It’s still two months, but 2015 is near. And this may be a year of other trends than we saw in 2014. Three CEOs of leading ecommerce companies in Europe told us their predictions of what might happen in online shopping next year. They believe the next trends will have the strongest impact on the online retail industry.
Karl Prytz is the CEO of Animail, the leading online pet store in the Nordic region. Prytz is an entrepreneur with experience from several fast-growing Nordic ecommerce companies. He was formerly head of global marketing of Klarna. According to him these are the key ecommerce trends in 2015:
An increasing number of e-retailers are beginning to see the benefits of physical stores. With an increased presence of companies operating in both channels, the shopping experience will be better aligned to the customers’ specific needs. Physical and digital channels will be woven together so that the customer does not have to distinguish between channels.
2. Personal content
It is becoming increasingly important for online retailers to customize their sites for the individual visitor, instead of offering a single solution for all customers. There are many tools that use the customers’ historical shopping patterns in order to better adapt the product range presented. We will see more solutions where the customers are involved in adapting the site according to their own needs.
3. Recreate the experience of a physical store
In order to facilitate the customer’s decision, it will become important to guide the consumer through a visit to an online shop in the same way as is done in a physical store. The knowledge and services that are currently available in physical stores need to be re-created by e-commerce companies. This means a greater focus on knowledge about the products on offer. We will see more interactive solutions where consumers can ask questions directly to store staff – even online.
Torkel Hallander is CEO and co-owner of European online retailer BytHjul.com, the largest tire and rim online shop in the Nordic region. Hallander has 20 years of experience from senior positions in Swedish and international companies. According to him these are the key ecommerce trends in 2015:
Web sites, web shops, e-mailings and other forms of digital marketing are becoming more targeted. The presentation and the offering will become more designed for individual customer preferences, behaviors and purchasing power – all in order to maximize sales, profit margins and customer satisfaction.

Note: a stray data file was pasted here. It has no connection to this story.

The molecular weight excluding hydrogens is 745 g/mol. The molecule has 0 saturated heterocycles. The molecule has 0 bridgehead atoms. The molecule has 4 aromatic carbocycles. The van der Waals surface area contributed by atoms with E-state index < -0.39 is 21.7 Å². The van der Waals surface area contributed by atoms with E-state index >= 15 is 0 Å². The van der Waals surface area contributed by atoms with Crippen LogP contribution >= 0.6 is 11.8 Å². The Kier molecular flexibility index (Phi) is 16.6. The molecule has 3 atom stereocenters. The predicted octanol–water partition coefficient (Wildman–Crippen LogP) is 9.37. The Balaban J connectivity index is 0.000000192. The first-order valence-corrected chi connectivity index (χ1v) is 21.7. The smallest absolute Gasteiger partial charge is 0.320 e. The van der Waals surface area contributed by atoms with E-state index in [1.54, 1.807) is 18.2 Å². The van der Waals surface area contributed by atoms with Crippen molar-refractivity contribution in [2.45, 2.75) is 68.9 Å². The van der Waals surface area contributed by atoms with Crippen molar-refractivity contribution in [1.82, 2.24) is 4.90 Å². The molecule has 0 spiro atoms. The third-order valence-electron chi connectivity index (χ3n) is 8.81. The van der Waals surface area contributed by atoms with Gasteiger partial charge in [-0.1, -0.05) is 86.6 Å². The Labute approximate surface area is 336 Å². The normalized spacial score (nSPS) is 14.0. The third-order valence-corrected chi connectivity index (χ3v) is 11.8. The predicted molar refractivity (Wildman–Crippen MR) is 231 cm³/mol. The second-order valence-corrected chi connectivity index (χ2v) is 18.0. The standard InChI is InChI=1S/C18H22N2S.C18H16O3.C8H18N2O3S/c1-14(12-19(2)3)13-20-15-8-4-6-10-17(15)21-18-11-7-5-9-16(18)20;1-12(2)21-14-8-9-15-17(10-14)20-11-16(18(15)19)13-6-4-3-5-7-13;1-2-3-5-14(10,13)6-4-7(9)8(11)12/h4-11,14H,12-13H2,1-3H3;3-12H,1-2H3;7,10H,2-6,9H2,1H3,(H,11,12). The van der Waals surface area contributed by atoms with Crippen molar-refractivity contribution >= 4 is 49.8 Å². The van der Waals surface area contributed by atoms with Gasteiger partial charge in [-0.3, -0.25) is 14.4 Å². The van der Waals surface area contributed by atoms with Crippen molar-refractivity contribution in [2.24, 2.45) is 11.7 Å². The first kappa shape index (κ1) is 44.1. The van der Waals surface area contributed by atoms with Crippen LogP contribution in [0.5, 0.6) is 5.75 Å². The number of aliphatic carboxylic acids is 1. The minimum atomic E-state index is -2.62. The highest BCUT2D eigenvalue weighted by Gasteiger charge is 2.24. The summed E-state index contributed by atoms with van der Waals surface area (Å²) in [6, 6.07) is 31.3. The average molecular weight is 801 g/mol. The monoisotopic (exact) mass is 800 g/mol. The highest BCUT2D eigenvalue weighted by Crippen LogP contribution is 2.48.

The ecommerce boom is limited by the fact that consumers are interested in physical contact with the products on offer. Ecommerce winners will be those retailers who deliver a compelling shopping experience in all channels – and particularly for products with ‘physical connection’.
3. A saturated price race
For commodities with easy distribution, which can be easily compared with each other and without the need for physical connection, the transparency will create a “winner takes it all’ situation. If you are not Amazon you should start thinking about what you can do with points 1 or 2 above.
Jörgen Bödmar is founder, owner and CEO of Scandinavian Design Center, a company that operates several online design stores across Europe. Bödmar is President of EMOTA, the European trade association for e-retailers and a sought after speaker in both entrepreneurial and ecommerce issues. According to him these are the key ecommerce trends in 2015:
2015 will be the year when most online retailers also offer the customers a mobile site. The reason is that more and more consumers “go mobile” – shopping here and now. It is instant shopping in the moment. And it is not social media that drives m-commerce but rather the m-retailers’ own marketing.
2. Big data
In 2015 online retailers will intensify their efforts to analyze the customers and their behavior in order to understand their intentions. The objective is to provide relevant offers at the right moment to simply become better e-traders.
3. The consumer goes global
Next year, local consumers all over the world will discover global, or foreign, web sites in a major way, and spend a larger portion of their online budgets on non-local e-retailers. This will pose serious challenges to local merchants but will also create new opportunities for them to sell abroad.